Opinions

Supporting life after death

Written by: Alison Payne, Research Director, Reform Scotland
and Elinor Jayne, Head of Influencing, Sue Ryder
and Richard Meade, Head of Policy and Public Affairs, Marie Curie

Published: 29/07/2020

Image of the Marie Curie, Sue Ryder and Reform Scotland logos

Although death remains a taboo subject for many, the pandemic has meant we are all talking about it more.

Not just deaths from the COVID-19 pandemic itself and the much discussed daily numbers; but restrictions on attending funerals; or visiting sick loved ones; or even being able to say goodbye to someone close to you.

People continue to die from a wide range of reasons and, although not all deaths may be linked to Coronavirus, our ability to grieve and turn to others for help has been hugely affected.

Bereavement and loss can be debilitating and all consuming, even if it is expected. It can be a tsunami – whether you are facing it, knowing it is coming; or is totally unexpected, it hits you all the same.

But for thousands of Scots, there is an added complication to their loss. Every year an estimated 40,000-50,000 carers in Scotland are bereaved, a number expected to increase as a result of the epidemic.

For many when their caring role ends so does the vital support they receive from benefits and tax credits, peer support, and even their identity as a carer, as well as their purpose.

Although Carer’s Allowance continues for eight weeks, this is not long enough for people to grieve, possibly find a job and adjust to their new circumstances.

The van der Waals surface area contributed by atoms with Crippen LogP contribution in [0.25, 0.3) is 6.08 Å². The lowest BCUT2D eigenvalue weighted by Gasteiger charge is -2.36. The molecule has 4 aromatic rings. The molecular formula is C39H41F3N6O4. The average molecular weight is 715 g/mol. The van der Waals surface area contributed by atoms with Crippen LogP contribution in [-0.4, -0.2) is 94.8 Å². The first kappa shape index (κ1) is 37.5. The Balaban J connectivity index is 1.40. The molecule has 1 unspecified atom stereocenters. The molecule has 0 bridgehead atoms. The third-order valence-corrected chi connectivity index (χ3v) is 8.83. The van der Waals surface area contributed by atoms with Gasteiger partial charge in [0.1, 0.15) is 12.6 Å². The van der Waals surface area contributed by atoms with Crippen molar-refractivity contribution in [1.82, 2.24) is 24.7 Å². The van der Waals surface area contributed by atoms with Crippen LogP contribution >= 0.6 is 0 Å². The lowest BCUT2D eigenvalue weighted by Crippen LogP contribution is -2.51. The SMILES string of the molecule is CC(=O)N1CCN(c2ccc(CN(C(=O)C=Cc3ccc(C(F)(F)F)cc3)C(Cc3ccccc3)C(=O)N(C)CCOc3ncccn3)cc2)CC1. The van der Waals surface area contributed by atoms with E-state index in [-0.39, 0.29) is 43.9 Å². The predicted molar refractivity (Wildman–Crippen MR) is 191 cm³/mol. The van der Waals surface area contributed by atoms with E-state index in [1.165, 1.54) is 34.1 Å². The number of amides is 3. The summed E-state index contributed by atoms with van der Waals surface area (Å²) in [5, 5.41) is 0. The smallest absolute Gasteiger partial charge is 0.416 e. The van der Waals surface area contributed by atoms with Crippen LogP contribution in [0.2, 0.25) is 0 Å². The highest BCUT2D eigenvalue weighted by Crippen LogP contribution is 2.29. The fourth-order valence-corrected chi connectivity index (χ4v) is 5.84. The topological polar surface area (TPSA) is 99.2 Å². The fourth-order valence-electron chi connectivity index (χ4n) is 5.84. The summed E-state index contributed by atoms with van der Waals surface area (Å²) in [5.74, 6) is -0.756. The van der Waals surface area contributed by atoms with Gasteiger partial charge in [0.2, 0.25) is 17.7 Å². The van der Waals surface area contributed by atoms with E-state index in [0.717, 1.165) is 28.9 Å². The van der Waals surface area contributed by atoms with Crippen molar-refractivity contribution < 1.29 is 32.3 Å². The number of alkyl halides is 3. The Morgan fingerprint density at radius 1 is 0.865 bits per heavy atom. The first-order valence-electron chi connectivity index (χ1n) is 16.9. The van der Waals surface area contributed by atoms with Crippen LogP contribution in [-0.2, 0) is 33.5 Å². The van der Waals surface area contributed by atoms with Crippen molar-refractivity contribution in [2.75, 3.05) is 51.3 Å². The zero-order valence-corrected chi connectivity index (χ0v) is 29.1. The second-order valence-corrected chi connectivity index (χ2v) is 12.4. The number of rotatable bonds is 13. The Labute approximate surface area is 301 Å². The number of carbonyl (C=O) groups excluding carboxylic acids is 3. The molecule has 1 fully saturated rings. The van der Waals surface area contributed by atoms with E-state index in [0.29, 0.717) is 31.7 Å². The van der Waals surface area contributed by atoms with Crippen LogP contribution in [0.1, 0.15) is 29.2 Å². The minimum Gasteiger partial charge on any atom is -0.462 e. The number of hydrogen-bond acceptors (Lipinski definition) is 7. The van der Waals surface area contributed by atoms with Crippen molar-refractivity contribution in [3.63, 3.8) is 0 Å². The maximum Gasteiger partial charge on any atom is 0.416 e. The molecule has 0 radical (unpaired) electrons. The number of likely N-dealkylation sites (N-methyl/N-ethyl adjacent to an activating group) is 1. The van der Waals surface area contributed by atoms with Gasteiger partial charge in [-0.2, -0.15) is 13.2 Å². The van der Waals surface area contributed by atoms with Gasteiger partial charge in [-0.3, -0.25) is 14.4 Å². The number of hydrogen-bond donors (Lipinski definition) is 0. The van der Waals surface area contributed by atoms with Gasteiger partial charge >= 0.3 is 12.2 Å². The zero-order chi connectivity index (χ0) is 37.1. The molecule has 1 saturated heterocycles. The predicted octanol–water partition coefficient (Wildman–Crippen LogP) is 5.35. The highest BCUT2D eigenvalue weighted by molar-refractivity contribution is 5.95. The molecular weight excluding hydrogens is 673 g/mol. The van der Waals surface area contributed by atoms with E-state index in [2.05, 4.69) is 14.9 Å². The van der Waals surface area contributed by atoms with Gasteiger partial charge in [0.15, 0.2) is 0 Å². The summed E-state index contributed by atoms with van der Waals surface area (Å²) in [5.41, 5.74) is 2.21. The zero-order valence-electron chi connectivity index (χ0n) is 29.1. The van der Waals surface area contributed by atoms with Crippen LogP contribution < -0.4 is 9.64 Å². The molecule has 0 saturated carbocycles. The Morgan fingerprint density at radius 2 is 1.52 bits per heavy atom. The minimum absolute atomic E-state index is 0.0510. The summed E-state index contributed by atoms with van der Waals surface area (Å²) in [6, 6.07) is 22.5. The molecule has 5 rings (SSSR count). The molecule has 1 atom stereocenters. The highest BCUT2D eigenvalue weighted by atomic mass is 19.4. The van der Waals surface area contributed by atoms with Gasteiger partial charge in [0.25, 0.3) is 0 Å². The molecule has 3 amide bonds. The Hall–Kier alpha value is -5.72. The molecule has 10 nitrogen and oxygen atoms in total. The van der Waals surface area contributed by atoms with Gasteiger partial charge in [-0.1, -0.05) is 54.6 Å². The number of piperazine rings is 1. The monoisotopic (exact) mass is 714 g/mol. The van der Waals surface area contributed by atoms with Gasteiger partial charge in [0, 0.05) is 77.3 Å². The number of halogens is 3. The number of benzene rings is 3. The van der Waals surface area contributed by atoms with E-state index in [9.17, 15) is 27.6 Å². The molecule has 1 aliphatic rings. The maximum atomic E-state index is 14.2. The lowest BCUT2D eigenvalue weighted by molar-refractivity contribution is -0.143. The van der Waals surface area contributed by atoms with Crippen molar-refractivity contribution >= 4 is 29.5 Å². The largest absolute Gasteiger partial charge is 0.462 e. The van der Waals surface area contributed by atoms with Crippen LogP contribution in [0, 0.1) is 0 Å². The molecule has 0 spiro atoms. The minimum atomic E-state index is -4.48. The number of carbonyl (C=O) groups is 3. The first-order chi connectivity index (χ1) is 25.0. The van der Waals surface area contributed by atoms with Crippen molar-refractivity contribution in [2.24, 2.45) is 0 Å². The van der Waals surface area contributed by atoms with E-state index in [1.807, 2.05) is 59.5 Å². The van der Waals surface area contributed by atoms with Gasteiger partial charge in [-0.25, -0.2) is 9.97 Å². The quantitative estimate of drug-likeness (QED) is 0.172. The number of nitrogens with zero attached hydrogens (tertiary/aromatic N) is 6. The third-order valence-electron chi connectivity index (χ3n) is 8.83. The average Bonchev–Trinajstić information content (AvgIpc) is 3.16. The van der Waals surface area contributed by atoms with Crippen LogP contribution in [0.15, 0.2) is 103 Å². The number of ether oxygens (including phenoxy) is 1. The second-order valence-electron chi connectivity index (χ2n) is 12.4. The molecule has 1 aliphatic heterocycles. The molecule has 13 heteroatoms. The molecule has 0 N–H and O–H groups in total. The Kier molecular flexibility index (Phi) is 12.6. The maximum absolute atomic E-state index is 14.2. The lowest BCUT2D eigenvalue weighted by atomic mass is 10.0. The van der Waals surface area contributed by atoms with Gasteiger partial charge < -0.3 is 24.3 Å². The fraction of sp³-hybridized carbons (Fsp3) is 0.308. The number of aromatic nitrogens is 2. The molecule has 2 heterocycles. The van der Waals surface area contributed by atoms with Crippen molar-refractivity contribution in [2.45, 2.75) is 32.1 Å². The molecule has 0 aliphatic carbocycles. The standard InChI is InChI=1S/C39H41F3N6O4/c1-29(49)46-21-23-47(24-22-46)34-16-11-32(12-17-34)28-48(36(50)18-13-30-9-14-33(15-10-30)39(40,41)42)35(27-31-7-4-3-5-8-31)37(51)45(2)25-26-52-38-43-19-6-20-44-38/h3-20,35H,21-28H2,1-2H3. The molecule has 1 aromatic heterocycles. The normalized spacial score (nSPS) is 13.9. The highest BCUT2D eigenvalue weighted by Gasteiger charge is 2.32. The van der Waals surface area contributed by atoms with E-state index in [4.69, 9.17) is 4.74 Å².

While a carer’s grief may be no greater than someone else suffering a loss, their practical ability to rebuild connections in their local community and/or the work place will be considerably more difficult.

According to Aviva, one in five employees aged over 45 expects to quit their job to care for an adult relative full time. Many ultimately find it difficult to return to the labour market following the end of their caring role. The longer someone has been caring, the longer they are likely to have been out of the labour market and potentially isolated from the networks they had before becoming a carer.

Therefore, the more that can be done to help these individuals back into work if that’s what they’d like to do, whether through support, counselling and retraining, the better it is for them and for our communities and wider society.

As a result, a collaboration between Marie Curie, Sue Ryder and Reform Scotland has produced a new report (this link will take you away from our website), ‘Life After Death: Supporting carers after bereavement’, which calls for major changes in the support offered to carers after the person they have cared for dies.

Our report sets out four policy proposals:

  1. A new Carers (Bereavement Support) (Scotland) Bill early in the next Parliament to provide information and a plan to support carers following the end of their caring role.
  2. A new fund to support training and education for carers returning to work/seeking employment.
  3. A new Post-Caring Support Payment to help carers struggling financially following the end of their caring role.
  4. To extend eligibility for the Carer’s Allowance and Carer’s Allowance Supplement for up to 6 months after the person’s caring role comes to an end (from the current 8 weeks).

The Scottish Government has recognised the huge burden shouldered by carers and rightly put in place measures to support them to cope. However, the challenges being faced by the carer do not disappear when the person dies.  We believe that the policies we have outlined help address this gap and urge the Scottish Government to adopt our recommendations.

For support when bereaved please go to Sue Ryder’s online community www.sueryder.org/support (this link will take you away from our website).

Marie Curie’s Information and Support Line, including our national bereavement support service, is available on 0800 090 2309.

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